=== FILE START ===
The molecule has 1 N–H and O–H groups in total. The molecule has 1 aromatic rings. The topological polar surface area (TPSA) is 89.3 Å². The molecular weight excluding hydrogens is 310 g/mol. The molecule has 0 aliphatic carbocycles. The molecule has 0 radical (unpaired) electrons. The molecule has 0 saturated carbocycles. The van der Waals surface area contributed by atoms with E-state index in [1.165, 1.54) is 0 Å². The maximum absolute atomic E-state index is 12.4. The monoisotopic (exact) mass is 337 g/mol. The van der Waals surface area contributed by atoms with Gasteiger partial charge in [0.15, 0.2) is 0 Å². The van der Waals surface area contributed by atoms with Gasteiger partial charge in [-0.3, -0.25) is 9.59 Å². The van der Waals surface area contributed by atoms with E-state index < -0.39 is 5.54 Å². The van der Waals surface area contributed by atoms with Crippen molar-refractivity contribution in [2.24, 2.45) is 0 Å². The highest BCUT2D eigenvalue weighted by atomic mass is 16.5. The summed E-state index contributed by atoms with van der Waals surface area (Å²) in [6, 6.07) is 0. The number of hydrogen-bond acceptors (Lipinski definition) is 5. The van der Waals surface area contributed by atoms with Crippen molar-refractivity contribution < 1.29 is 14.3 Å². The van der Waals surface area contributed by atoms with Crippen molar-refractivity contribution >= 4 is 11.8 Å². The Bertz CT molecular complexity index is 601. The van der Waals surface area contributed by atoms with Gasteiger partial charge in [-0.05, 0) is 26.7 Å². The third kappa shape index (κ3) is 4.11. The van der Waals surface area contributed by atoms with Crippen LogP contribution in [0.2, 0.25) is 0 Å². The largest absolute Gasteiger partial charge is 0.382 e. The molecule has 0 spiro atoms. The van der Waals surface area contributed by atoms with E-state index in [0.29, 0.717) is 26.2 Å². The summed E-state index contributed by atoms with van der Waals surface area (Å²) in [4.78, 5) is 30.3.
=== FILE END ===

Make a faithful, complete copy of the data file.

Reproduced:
The molecule has 1 N–H and O–H groups in total. The molecule has 1 aromatic rings. The topological polar surface area (TPSA) is 89.3 Å². The molecular weight excluding hydrogens is 310 g/mol. The molecule has 0 aliphatic carbocycles. The molecule has 0 radical (unpaired) electrons. The molecule has 0 saturated carbocycles. The van der Waals surface area contributed by atoms with E-state index in [1.165, 1.54) is 0 Å². The maximum absolute atomic E-state index is 12.4. The monoisotopic (exact) mass is 337 g/mol. The van der Waals surface area contributed by atoms with Gasteiger partial charge in [0.15, 0.2) is 0 Å². The van der Waals surface area contributed by atoms with Gasteiger partial charge in [-0.3, -0.25) is 9.59 Å². The van der Waals surface area contributed by atoms with E-state index < -0.39 is 5.54 Å². The van der Waals surface area contributed by atoms with Crippen molar-refractivity contribution in [2.24, 2.45) is 0 Å². The highest BCUT2D eigenvalue weighted by atomic mass is 16.5. The summed E-state index contributed by atoms with van der Waals surface area (Å²) in [6, 6.07) is 0. The number of hydrogen-bond acceptors (Lipinski definition) is 5. The van der Waals surface area contributed by atoms with Crippen molar-refractivity contribution < 1.29 is 14.3 Å². The van der Waals surface area contributed by atoms with Crippen molar-refractivity contribution >= 4 is 11.8 Å². The Bertz CT molecular complexity index is 601. The van der Waals surface area contributed by atoms with Gasteiger partial charge in [-0.05, 0) is 26.7 Å². The third kappa shape index (κ3) is 4.11. The van der Waals surface area contributed by atoms with Crippen LogP contribution in [0.2, 0.25) is 0 Å². The largest absolute Gasteiger partial charge is 0.382 e. The molecule has 0 spiro atoms. The van der Waals surface area contributed by atoms with E-state index in [0.29, 0.717) is 26.2 Å². The summed E-state index contributed by atoms with van der Waals surface area (Å²) in [4.78, 5) is 30.3.